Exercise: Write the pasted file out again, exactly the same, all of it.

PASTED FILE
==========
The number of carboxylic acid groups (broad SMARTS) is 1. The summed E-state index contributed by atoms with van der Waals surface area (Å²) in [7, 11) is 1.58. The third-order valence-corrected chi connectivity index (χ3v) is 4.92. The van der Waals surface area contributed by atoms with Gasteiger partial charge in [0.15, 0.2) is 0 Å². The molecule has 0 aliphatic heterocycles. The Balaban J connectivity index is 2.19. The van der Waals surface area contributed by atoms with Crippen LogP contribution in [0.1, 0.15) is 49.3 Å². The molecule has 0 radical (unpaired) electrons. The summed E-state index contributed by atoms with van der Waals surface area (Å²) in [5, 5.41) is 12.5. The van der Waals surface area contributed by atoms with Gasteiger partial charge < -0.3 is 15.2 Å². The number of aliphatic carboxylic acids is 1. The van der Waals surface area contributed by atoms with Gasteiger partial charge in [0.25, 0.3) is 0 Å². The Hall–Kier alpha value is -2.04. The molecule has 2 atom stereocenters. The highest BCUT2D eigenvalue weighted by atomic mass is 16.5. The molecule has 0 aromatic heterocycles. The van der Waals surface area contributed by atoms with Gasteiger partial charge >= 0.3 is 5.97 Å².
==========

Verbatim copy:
The number of carboxylic acid groups (broad SMARTS) is 1. The summed E-state index contributed by atoms with van der Waals surface area (Å²) in [7, 11) is 1.58. The third-order valence-corrected chi connectivity index (χ3v) is 4.92. The van der Waals surface area contributed by atoms with Gasteiger partial charge in [0.15, 0.2) is 0 Å². The molecule has 0 aliphatic heterocycles. The Balaban J connectivity index is 2.19. The van der Waals surface area contributed by atoms with Crippen LogP contribution in [0.1, 0.15) is 49.3 Å². The molecule has 0 radical (unpaired) electrons. The summed E-state index contributed by atoms with van der Waals surface area (Å²) in [5, 5.41) is 12.5. The van der Waals surface area contributed by atoms with Gasteiger partial charge < -0.3 is 15.2 Å². The number of aliphatic carboxylic acids is 1. The van der Waals surface area contributed by atoms with Gasteiger partial charge in [0.25, 0.3) is 0 Å². The Hall–Kier alpha value is -2.04. The molecule has 2 atom stereocenters. The highest BCUT2D eigenvalue weighted by atomic mass is 16.5. The molecule has 0 aromatic heterocycles. The van der Waals surface area contributed by atoms with Gasteiger partial charge >= 0.3 is 5.97 Å².